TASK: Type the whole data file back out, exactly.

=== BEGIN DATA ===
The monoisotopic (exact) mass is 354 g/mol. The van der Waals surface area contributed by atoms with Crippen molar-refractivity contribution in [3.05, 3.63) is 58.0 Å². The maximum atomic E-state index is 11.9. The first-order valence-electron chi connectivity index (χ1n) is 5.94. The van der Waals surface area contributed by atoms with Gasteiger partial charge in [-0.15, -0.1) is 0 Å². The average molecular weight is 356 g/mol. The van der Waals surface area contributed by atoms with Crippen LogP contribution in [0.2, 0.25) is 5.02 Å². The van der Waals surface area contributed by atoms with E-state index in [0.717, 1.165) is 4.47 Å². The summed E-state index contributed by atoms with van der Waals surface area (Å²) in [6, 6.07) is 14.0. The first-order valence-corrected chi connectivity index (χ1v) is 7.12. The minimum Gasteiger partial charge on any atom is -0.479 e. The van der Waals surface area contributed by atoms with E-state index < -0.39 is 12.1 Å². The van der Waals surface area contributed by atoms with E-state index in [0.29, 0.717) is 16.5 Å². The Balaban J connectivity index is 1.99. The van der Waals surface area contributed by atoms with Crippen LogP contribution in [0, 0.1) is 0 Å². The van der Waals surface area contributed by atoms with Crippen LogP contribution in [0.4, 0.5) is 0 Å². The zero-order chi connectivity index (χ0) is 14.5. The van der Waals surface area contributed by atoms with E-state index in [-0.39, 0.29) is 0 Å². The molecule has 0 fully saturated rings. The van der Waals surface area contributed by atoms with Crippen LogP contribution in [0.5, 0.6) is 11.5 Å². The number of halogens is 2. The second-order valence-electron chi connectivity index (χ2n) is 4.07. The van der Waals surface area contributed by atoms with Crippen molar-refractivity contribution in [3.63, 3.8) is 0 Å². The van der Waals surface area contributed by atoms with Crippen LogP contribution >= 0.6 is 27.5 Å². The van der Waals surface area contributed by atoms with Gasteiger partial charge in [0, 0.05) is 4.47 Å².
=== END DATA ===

The monoisotopic (exact) mass is 354 g/mol. The van der Waals surface area contributed by atoms with Crippen molar-refractivity contribution in [3.05, 3.63) is 58.0 Å². The maximum atomic E-state index is 11.9. The first-order valence-electron chi connectivity index (χ1n) is 5.94. The van der Waals surface area contributed by atoms with Gasteiger partial charge in [-0.15, -0.1) is 0 Å². The average molecular weight is 356 g/mol. The van der Waals surface area contributed by atoms with Crippen LogP contribution in [0.2, 0.25) is 5.02 Å². The van der Waals surface area contributed by atoms with E-state index in [0.717, 1.165) is 4.47 Å². The summed E-state index contributed by atoms with van der Waals surface area (Å²) in [6, 6.07) is 14.0. The first-order valence-corrected chi connectivity index (χ1v) is 7.12. The minimum Gasteiger partial charge on any atom is -0.479 e. The van der Waals surface area contributed by atoms with E-state index < -0.39 is 12.1 Å². The van der Waals surface area contributed by atoms with E-state index in [0.29, 0.717) is 16.5 Å². The Balaban J connectivity index is 1.99. The van der Waals surface area contributed by atoms with Crippen LogP contribution in [0, 0.1) is 0 Å². The van der Waals surface area contributed by atoms with Crippen LogP contribution in [0.4, 0.5) is 0 Å². The zero-order chi connectivity index (χ0) is 14.5. The van der Waals surface area contributed by atoms with E-state index in [-0.39, 0.29) is 0 Å². The molecule has 0 fully saturated rings. The van der Waals surface area contributed by atoms with Crippen LogP contribution in [0.5, 0.6) is 11.5 Å². The number of halogens is 2. The second-order valence-electron chi connectivity index (χ2n) is 4.07. The van der Waals surface area contributed by atoms with Crippen molar-refractivity contribution in [3.63, 3.8) is 0 Å². The van der Waals surface area contributed by atoms with Crippen LogP contribution >= 0.6 is 27.5 Å². The van der Waals surface area contributed by atoms with Gasteiger partial charge in [0, 0.05) is 4.47 Å².